I leave you with these thoughts: Is the provision of “Open Access” an end by and of itself? Or does an Open Access journal have the responsibility of providing a platform for meaningful exchange of scientific ideas amongst authors, other scientists and the public at large?
P.S. Before I disappear, let me leave you, dear reader, with this absolute joy of an essay on lay language summaries (a tad old, but still relevant) by scientist and my erstwhile blog colleague at Nature Blogs, Professor Stephen Curry. I promise, it will brighten your day.
Copy of my comment at the BMC Cancer website:
(Comment Title) No convincing evidence for efficacy of homeopathic care, let alone homeopathic treatment.
I started reading this paper with interest, particularly since I was intrigued by the assertion by the authors that they wanted to focus on homeopathic care, and not the efficacy of homeopathic remedies per se (an interesting assertion pointed out by someone else). I found this study largely disappointing, scientifically speaking. Several points have been discussed in the blog this hyperlink points to. I made a few additional observations which indicate, to me, that this paper did not present convincing evidence for efficacy of homeopathic care as well.
I am slightly leery of using quality of life (QoL) measurements as a study variable. I am, of course, speaking from a privileged perspective, in that my definition of ‘quality of life’ (as a reasonably healthy individual) and a cancer patient’s definition of the same are bound to be dramatically different. But that difference, then, would directly speak to the difference in the perception of the efficacy of these alternative medicine (‘alt-med’) therapies between, say, my taking them and a cancer patient’s taking them. Surely that would impact a survey-based QoL measurements?
As others (most recently, Prof. Edzard Ernst) have discussed, it is likely that the creation of a feel-good factor is the principal goal of the alt-med therapies – which may even account for some of perceived efficacies of alt-med therapies. But, by that count, non-conventional approaches like Therapy Dogs are equally effective. Which means, there is no specificity of these alt-med treatments, if QoL is to be the sole arbiter.
An important point regarding the randomization mentioned in the article being discussed. Patients were not randomized in a blinded fashion. They chose homeopathic or conventional treatment. At entry, homeopathy patients were younger, more educated, and were more likely to be white collar workers or in self-employed jobs. Coming as they were from socieities in which homeopathy is accepted as a valid method of treatment, is it any wonder that the homeopathy arm would do better in the QoL surveys? The capacity of human beings to delude themselves is almost endless. This is one of the reason why these subjective estimates are very problematic. I’d have loved to see some objectively assessable diagnostic and prognostic information, such as, say, tumor status and progression, histopathology data, and so forth, which were not included in the paper.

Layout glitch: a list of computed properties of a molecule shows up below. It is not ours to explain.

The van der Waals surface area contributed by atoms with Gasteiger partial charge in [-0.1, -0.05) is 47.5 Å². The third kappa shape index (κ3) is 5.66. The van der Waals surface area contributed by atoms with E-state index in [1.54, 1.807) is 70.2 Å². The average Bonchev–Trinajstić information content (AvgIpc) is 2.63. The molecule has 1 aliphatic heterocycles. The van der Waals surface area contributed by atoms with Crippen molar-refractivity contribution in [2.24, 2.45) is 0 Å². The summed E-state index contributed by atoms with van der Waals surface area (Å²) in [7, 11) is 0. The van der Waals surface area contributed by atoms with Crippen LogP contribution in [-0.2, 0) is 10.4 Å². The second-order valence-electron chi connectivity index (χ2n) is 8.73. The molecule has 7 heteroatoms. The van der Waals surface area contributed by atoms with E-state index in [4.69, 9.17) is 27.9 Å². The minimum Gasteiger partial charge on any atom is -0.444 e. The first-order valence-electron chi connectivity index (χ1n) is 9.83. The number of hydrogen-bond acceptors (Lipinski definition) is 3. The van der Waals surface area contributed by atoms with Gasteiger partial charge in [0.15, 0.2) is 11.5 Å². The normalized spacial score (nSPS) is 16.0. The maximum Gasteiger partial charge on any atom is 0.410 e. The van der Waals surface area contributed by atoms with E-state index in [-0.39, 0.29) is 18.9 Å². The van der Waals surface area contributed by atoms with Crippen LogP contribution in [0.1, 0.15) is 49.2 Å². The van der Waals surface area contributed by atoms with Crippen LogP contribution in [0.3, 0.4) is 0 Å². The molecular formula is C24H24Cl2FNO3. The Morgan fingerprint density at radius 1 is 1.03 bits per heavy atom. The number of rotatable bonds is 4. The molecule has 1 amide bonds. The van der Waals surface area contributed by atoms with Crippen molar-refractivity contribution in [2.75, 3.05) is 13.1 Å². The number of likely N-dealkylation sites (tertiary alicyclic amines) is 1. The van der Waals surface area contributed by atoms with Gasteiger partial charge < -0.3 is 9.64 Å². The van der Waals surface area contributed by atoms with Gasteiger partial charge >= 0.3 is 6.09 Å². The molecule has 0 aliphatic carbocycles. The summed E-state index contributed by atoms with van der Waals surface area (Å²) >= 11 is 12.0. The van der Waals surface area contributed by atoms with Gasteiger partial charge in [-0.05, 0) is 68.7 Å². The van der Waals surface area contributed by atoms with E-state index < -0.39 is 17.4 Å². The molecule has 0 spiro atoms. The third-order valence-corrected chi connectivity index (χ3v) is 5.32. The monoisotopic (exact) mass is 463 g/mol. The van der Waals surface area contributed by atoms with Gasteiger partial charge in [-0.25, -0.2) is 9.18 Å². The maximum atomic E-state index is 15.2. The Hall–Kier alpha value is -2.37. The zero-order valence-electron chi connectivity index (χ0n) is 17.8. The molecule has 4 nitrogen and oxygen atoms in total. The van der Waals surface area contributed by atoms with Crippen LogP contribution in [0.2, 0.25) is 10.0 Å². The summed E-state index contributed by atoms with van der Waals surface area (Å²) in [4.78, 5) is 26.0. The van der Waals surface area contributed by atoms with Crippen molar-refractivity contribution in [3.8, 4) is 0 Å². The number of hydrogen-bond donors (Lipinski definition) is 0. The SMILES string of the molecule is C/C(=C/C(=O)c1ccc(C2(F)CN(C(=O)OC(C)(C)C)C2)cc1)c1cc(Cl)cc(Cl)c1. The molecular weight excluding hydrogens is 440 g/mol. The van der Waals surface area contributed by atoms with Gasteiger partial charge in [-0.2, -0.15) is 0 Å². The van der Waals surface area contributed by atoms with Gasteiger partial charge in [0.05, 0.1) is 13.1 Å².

Another question jumps to the mind. What was the placebo? I mean, after the randomization, in order to judge the efficacy of homeopathy over placebo, the patients would have to get exactly identical treatment (including interactions, conversations and palliative care) except for the variable being tested. From my reading of the paper, it appears that it was only homeopathy or no homeopathy. The authors refer to a book and a paper for the treatment regimens. Unfortunately, it is beyond my capacity to read non-English text. I couldn’t even find the abstract of the paper in PubMed.
Finally, it is good that the authors have consciously refrained from comparing the homeopathy arm and the conventional arm (as they indicate in the discussion). Else, the consistently higher proportion of death in the homeopathy arm (I cannot speak to the statistical treatment, not having the raw data at hand) would have required some explanation.
So, overall, even if the authors say that they focus on ‘homeopathic care’ rather than on ‘homeopathy remedies’, this paper doesn’t seem to address many of the pertinent questions.
I have no competing financial interest. However, I am skeptical of homeopathy as a valid medical therapy and have written on that subject at various fora.
UPDATE 1: My comment was finally live at the BMC Cancer website on Sunday, March 10, 2013. Unfortunately, my blog colleague, Dr. Turnpenny, wasn’t so fortunate. Such a shame, this shoddy handling of comments by this journal.
UPDATE 2: The Executive Editor of BMC Cancer has responded to Dr. Turnpenny’s post.